Well, I just registered and downloaded my free trial of Scrivener. When I registered for this forum, I took a look at the Member List. Do you realize that there are 335 pages as of right now? So I wanted to find my name. Hey, I’m last on the 335th page!
I’m going to do the tutorial tomorrow and see if this Scrivener stuff is as good as it looks. Stay tuned for further results.
Jeezzz! Here we go again, another lamb to the slaughter.
Will there be no end to all this suffering?
Welcome aboard, young Thomas… If ‘welcome’ is the appropriate expression, that is?
You’ll become inured to the pain… eventually.
Edit: I should’ve said, ‘hopefully’ instead of ‘eventually’, sorry
Take that as a typical Vic-K friendly welcome, Tom. The Scrivener community is really great, welcoming and helpful. Off-topicking and humour is rather the order of the day, with Vic-K as the Grand Master of all deviations, but when you need support, help or advice, you’ll get it, from the community as well as the Lit&Lat team.
While you are an upstanding citizen of your country, and the word even, I dare to suggest that “normal” is not a word you should freely use as an adjective to any activity you undertake. With a history such as yours, could any present action, understanding that all present actions are arrived at as results of past actions, be remotely normal? I think not. Consider your history as explained on these forum and this one extracted event that I shall paraphrase:
I will concede that you did prefix “normal” with “more”.
As to Tom… this is all par for the course in the “free for all” realm. While we attempt restraint, there are members of the forum who can not resist an opportunity to learn something new, make a good humored jest, or, plain old derail a topic. As a ket member of the aforementioned group, allow me to welcome you to the last place you should be when you have a deadline. We hope to provide you every opportunity for procrastination and distraction.
First welcome aboard, keep an eye on your wallet and your underwear under close guard. Vic-k likes to take money out of wallets and put exact change back in but in old rusty coins and balls of yarn. He then takes everyone’s knickers and sews them into pirate sails in hope he can get his not so hidden row aboat afloat so he can boat ashore and steal Jaysen’s BBQ and beer from his new almost ocean front property.
As to being last you are not. You are actually first. Everyone here at SCR is horrible at math (I think its the booze, coffee, duct tape brownies, and of course the ageless zingers) so the 335 may be a miscalculation in they physics aspect of the square root of Pie vs Brownie. So be forewarned you will find your self in a perpetual state of procrastination in these depths of the interwebs and your thread is about to be HIJACKED!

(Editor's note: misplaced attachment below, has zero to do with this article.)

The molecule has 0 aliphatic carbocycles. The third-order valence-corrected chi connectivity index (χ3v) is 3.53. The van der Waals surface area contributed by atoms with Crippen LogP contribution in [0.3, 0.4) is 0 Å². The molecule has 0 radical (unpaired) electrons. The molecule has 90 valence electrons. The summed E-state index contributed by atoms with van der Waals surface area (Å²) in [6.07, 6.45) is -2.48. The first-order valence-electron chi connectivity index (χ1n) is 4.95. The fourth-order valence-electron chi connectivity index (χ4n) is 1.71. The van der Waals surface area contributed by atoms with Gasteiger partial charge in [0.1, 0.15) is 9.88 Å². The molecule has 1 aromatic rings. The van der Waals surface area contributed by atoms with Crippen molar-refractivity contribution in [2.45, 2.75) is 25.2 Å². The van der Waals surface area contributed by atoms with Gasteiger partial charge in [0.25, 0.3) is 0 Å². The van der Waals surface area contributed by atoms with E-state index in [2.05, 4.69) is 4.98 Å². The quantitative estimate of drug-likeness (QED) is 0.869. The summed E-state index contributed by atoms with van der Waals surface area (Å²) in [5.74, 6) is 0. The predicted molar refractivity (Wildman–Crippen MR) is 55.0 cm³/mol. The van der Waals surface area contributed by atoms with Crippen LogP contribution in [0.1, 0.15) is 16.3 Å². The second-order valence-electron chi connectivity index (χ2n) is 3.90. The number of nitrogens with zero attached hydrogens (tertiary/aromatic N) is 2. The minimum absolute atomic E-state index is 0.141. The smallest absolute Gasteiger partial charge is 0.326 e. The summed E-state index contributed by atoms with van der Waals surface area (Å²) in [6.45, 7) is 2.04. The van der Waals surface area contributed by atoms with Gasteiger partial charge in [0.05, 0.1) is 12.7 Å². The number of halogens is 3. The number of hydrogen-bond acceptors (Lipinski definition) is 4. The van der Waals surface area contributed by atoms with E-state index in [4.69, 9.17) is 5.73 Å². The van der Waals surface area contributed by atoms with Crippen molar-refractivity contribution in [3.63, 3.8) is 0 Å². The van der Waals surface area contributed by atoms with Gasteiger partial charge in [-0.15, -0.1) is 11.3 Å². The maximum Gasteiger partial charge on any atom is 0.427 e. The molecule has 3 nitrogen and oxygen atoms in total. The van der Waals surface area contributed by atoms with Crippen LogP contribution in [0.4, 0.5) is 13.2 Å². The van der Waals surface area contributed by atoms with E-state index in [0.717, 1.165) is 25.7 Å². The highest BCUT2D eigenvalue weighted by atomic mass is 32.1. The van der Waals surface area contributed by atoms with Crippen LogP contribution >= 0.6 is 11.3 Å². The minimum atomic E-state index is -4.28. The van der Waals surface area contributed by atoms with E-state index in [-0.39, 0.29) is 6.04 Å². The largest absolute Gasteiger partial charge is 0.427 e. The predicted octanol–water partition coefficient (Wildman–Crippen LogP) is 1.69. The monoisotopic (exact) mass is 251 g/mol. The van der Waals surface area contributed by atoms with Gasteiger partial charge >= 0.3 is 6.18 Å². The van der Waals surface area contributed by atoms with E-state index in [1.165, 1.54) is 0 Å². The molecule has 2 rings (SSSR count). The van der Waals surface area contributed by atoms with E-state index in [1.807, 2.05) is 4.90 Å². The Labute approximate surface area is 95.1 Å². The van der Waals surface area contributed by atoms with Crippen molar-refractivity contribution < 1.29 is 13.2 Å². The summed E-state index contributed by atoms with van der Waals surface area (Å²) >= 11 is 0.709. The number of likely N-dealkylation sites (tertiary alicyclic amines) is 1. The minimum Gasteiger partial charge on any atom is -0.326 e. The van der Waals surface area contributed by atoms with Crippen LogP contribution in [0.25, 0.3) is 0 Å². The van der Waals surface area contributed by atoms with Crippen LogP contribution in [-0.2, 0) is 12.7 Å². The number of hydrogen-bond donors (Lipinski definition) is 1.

This thread is now about words that rhyme with Minnesota!
As an upstanding citizen of my country, Jaysen my friend, I am careful with my wording; as you observe, I did not claim normalcy, I distinctly said “more normal” as one can be more normal than Vic-K without claiming to be “normal”.
And also I should correct you … we drove from Bangkok to London, not Europe to China. I did attempt in 1967 to reach China via the Trans-Siberian Railway, but Mao’s "Great Cultural Revolution” put the kybosh on that — if the GCR had started a couple of weeks later I would have been in real trouble! — and, while there I did think about driving back to the UK — if driving’s the word — on a beautiful Changjian military motorbike with side-car … a design sold by BMW to Russia in 1928 — the Jupiter in Russia — and sold to China by the Russians around 1949. But uncertainties round the “-istans” and in the wilder parts of Russia made that too dangerous an idea for a 60+ year-old.
Nah … it took another 30 years before I finally made it to China. And then a few years before I went there to work … I may regard myself as antediluvian, but in calendar age, I’m pushing 69 now. It was when living and working there that I concieved this dream of returning overland to Europe on one of these:
It’s a 750 cc flat twin, shaft-driven with reverse gear. In Xiamen, a law was passed ca. 2000 saying no new, as opposed to existing, motorbikes would be licenced on the island, and on the mainland part of Xiamen, you couldn’t own a bike of over 125 cc, because these things — and their really hideous modern-styled (ahem!) versions can’t keep up with anything over 125 cc.